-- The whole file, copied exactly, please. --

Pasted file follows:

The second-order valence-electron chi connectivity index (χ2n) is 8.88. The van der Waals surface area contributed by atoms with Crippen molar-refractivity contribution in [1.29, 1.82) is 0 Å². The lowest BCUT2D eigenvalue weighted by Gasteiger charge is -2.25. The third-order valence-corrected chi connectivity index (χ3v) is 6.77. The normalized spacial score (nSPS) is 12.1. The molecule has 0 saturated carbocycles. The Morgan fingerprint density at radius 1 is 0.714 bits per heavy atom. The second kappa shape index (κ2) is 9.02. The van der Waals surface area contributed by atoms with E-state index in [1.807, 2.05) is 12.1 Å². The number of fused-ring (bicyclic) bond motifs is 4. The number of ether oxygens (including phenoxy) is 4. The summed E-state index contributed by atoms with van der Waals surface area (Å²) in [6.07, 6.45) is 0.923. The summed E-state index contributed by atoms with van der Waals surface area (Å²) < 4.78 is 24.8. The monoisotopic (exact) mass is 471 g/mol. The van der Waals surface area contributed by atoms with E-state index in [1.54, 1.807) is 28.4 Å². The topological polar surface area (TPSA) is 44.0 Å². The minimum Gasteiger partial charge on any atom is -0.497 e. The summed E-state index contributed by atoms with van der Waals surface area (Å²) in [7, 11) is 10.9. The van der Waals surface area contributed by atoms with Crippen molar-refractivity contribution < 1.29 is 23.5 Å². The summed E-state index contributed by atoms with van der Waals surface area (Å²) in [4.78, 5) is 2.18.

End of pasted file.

The second-order valence-electron chi connectivity index (χ2n) is 8.88. The van der Waals surface area contributed by atoms with Crippen molar-refractivity contribution in [1.29, 1.82) is 0 Å². The lowest BCUT2D eigenvalue weighted by Gasteiger charge is -2.25. The third-order valence-corrected chi connectivity index (χ3v) is 6.77. The normalized spacial score (nSPS) is 12.1. The molecule has 0 saturated carbocycles. The Morgan fingerprint density at radius 1 is 0.714 bits per heavy atom. The second kappa shape index (κ2) is 9.02. The van der Waals surface area contributed by atoms with E-state index in [1.807, 2.05) is 12.1 Å². The number of fused-ring (bicyclic) bond motifs is 4. The number of ether oxygens (including phenoxy) is 4. The summed E-state index contributed by atoms with van der Waals surface area (Å²) in [6.07, 6.45) is 0.923. The summed E-state index contributed by atoms with van der Waals surface area (Å²) < 4.78 is 24.8. The monoisotopic (exact) mass is 471 g/mol. The van der Waals surface area contributed by atoms with E-state index in [1.54, 1.807) is 28.4 Å². The topological polar surface area (TPSA) is 44.0 Å². The minimum Gasteiger partial charge on any atom is -0.497 e. The summed E-state index contributed by atoms with van der Waals surface area (Å²) in [7, 11) is 10.9. The van der Waals surface area contributed by atoms with Crippen molar-refractivity contribution < 1.29 is 23.5 Å². The summed E-state index contributed by atoms with van der Waals surface area (Å²) in [4.78, 5) is 2.18.